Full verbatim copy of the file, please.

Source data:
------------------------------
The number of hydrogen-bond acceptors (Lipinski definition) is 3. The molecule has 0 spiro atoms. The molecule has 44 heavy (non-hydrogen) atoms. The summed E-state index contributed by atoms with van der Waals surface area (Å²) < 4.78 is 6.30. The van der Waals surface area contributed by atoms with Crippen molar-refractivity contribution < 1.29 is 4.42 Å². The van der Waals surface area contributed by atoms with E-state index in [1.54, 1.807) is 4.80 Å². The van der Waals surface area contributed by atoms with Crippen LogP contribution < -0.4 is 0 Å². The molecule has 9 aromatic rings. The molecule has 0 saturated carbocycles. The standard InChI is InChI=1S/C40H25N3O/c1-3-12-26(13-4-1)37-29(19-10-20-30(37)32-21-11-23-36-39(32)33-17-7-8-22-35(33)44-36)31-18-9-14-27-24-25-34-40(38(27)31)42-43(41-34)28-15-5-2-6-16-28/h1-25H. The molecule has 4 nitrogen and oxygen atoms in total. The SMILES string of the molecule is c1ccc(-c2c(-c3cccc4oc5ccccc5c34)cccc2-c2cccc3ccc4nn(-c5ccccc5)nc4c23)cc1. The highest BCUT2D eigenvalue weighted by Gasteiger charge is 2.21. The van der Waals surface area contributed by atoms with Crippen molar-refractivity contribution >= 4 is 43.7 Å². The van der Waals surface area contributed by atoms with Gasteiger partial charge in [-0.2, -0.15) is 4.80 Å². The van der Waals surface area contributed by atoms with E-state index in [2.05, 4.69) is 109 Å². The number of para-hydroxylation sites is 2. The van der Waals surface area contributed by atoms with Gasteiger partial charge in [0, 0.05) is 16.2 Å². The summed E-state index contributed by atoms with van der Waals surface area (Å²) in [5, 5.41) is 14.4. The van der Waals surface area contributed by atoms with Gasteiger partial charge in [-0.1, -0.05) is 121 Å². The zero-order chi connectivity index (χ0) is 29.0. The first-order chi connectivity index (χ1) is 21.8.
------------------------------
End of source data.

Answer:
The number of hydrogen-bond acceptors (Lipinski definition) is 3. The molecule has 0 spiro atoms. The molecule has 44 heavy (non-hydrogen) atoms. The summed E-state index contributed by atoms with van der Waals surface area (Å²) < 4.78 is 6.30. The van der Waals surface area contributed by atoms with Crippen molar-refractivity contribution < 1.29 is 4.42 Å². The van der Waals surface area contributed by atoms with E-state index in [1.54, 1.807) is 4.80 Å². The van der Waals surface area contributed by atoms with Crippen LogP contribution < -0.4 is 0 Å². The molecule has 9 aromatic rings. The molecule has 0 saturated carbocycles. The standard InChI is InChI=1S/C40H25N3O/c1-3-12-26(13-4-1)37-29(19-10-20-30(37)32-21-11-23-36-39(32)33-17-7-8-22-35(33)44-36)31-18-9-14-27-24-25-34-40(38(27)31)42-43(41-34)28-15-5-2-6-16-28/h1-25H. The molecule has 4 nitrogen and oxygen atoms in total. The SMILES string of the molecule is c1ccc(-c2c(-c3cccc4oc5ccccc5c34)cccc2-c2cccc3ccc4nn(-c5ccccc5)nc4c23)cc1. The highest BCUT2D eigenvalue weighted by Gasteiger charge is 2.21. The van der Waals surface area contributed by atoms with Crippen molar-refractivity contribution >= 4 is 43.7 Å². The van der Waals surface area contributed by atoms with Gasteiger partial charge in [-0.2, -0.15) is 4.80 Å². The van der Waals surface area contributed by atoms with E-state index in [2.05, 4.69) is 109 Å². The number of para-hydroxylation sites is 2. The van der Waals surface area contributed by atoms with Gasteiger partial charge in [0, 0.05) is 16.2 Å². The summed E-state index contributed by atoms with van der Waals surface area (Å²) in [5, 5.41) is 14.4. The van der Waals surface area contributed by atoms with Gasteiger partial charge in [-0.1, -0.05) is 121 Å². The zero-order chi connectivity index (χ0) is 29.0. The first-order chi connectivity index (χ1) is 21.8.